The operator Tokyo Electric Power Co said it now expects to finish treating the radiation-contaminated water at the Fukushima Daiichi nuclear plant by the end of May.
“We took the promise with Prime Minister [Shinzo Abe] very seriously but we cannot fulfill our commitment,” company president Naomi Hirose told Takayuki Ueda, commissioner of the Agency for Natural Resources and Energy.
When Abe visited the plant in September 2013, Hirose pledged that the operator would filter all the water kept in tanks by the end of March this year to reduce the amount of radioactive materials it contains.
“The problem of toxic water is the biggest source of concern for the local residents and we are extremely sorry to be unable to keep our word,” Hirose said.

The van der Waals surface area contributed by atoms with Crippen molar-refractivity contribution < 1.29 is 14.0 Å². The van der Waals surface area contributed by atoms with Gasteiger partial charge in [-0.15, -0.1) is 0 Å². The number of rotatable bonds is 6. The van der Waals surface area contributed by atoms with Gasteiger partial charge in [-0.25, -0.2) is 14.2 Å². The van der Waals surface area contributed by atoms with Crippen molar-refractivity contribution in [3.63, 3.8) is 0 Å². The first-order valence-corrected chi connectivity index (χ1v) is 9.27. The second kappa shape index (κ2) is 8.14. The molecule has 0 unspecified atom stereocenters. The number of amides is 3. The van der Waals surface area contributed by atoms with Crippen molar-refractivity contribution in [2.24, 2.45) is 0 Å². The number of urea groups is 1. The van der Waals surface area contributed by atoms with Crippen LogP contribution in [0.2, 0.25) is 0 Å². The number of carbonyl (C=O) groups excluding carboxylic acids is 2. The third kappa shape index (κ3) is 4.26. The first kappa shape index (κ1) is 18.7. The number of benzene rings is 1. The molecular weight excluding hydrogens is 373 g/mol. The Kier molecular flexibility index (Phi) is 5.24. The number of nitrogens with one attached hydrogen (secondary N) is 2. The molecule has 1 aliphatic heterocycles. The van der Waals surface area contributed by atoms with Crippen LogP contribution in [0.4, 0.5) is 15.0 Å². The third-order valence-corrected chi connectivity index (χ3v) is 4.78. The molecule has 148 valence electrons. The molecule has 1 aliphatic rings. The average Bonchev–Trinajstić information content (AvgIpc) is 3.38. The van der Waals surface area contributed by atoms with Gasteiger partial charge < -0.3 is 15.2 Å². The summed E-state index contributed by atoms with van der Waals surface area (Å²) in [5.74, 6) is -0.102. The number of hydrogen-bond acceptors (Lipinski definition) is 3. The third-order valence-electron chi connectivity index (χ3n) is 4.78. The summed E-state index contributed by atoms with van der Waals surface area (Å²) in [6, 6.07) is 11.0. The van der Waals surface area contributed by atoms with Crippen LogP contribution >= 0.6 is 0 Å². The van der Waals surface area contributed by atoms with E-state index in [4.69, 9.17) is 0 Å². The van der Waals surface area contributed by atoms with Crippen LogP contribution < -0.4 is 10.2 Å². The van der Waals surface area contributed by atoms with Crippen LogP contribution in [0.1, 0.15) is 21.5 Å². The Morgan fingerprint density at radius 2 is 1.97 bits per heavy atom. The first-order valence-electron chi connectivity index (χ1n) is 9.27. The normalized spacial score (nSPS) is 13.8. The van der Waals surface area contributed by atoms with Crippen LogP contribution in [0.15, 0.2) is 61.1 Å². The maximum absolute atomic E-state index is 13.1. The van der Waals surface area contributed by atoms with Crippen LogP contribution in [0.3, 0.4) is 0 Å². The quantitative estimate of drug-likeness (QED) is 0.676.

The operation has been delayed due to a series of problems with its key water treatment facilities.
The plant suffered meltdowns at three of its six reactors after a tsunami swept through the complex in March 2011.
The operator continued to inject water into the three reactors to keep them cool. The amount of toxic water is believed to be increasing by about 350 tons each day.
Groundwater is also reportedly seeping into reactor buildings and mixing with contaminated water.
As of late December, the operator has built 990 storage tanks to contain such large amounts of toxic water, it said.